X-Men / Excalibur / X-Force – After upper management allegedly decreed the X-books would be ignored and under-promoted while Fox’s movie license remained in effect these past few years, an about-face occurred when fans failed to fall for the marketing department’s feeble scheme of persuading everyone to love the Inhumans instead. Thus was the failure-strewn path paved over for Jonathan Hickman’s ambitious relaunch, in which secret mutant Moira MacTaggert changes everything about human/mutant relations with revelations about other disastrous timelines that force Xavier, Magneto and every other major character to rethink their lives from Day One onward. I haven’t collected a primary X-book in some thirteen years, but the audacity of the project is so off-the-charts that I’m curious to see how outlandish things can get until I abandon ship at the first sign of a terrible crossover…which I understand will be later in 2020. At that time I reserve the right to sprint directly to the nearest exit.
DC Comics / Black Label:
Basketful of Heads – The flagship title of Joe Hill’s Hill House Comics short-term imprint isn’t exactly for the faint of heart: a goodly young lady discovers a Viking axe that can decapitate people but leave their heads alive. And for whatever reason, bad guys just won’t stop forcing her to decapitate them in self-defense. The concept would make an awesome, horrible B-movie, but Hill and his mononymous artist Leomacs keep it suspensefully breezy and don’t dwell on the guts left in her wake.
The Batman’s Grave – The classic Authority team of Warren Ellis and Bryan Hitch reunite for macabre doings in Gotham City, a new set of evildoers, and an inventive new process for the Caped Crusader, who flips the script on pop culture’s endless parade of FBI profilers and their unremarkable copycats — we see him solving a crime by getting into the mind of the victim, not the killer. Hitch choreographs actual hand-to-hand combat that takes several pages to play out blow-by-blow, in stark contrast to today’s played-out storytelling mode of single-page fight summary pinups. And best of all, Ellis has endowed Alfred with the deadpan sardonicism of someone who’s had the same employer for decades, is thoroughly sick of putting up with their crap, and knows they can’t be fired but refuses to quit. He’s vaguely like Jeremy Irons in Batman vs. Superman if he’d had a properly cynical British writer on his side.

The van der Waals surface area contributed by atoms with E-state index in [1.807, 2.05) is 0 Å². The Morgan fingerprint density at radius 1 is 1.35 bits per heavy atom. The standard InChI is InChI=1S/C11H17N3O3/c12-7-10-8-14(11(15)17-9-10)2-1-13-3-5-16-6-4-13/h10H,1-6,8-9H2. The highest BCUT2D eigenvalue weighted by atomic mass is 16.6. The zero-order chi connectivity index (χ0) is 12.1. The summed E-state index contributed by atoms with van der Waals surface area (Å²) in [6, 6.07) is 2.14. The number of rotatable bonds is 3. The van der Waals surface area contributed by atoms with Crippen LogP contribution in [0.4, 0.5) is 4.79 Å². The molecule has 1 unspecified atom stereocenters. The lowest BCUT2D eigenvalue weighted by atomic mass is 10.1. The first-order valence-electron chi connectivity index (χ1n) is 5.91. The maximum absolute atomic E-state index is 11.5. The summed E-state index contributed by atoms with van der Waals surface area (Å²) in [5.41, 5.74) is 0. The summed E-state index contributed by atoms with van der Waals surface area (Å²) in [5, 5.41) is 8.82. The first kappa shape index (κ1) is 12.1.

Dial H for Hero – Full disclosure: this bizarre yet endearing C-list concept hit a sweet spot in my childhood and is one of the very, very, very few intellectual properties I will buy on sight regardless of who’s writing or drawing it. Virtually no character, no matter how popular, is a “must-buy” for me anymore. No one. Except the H-Dials. That said, this was the most aggravating series that I didn’t drop. Sam Humphries and Joe Quinones use the rotating-hero premise to perform some exceptional homages to distinctive artists from the comics medium (I flat-out died at their Chris Ware tribute), but in between those fine parts, Humphries trips into the same trap that befell the last two Dial H series: insisting on overexplaining how the H-Dials work and making up elaborate yet extraordinarily dull backstories for their mysterious functionality. I. Don’t. CARE. How. Or. Why. They. Work. JUST LET THEM WORK. And I super don’t care when I’m engrossed in any new hero’s origin only to learn their initial reaction is to avoid using their awesome new powers for as many issues as possible. Those keen homages were the only reason I lasted more than four issues.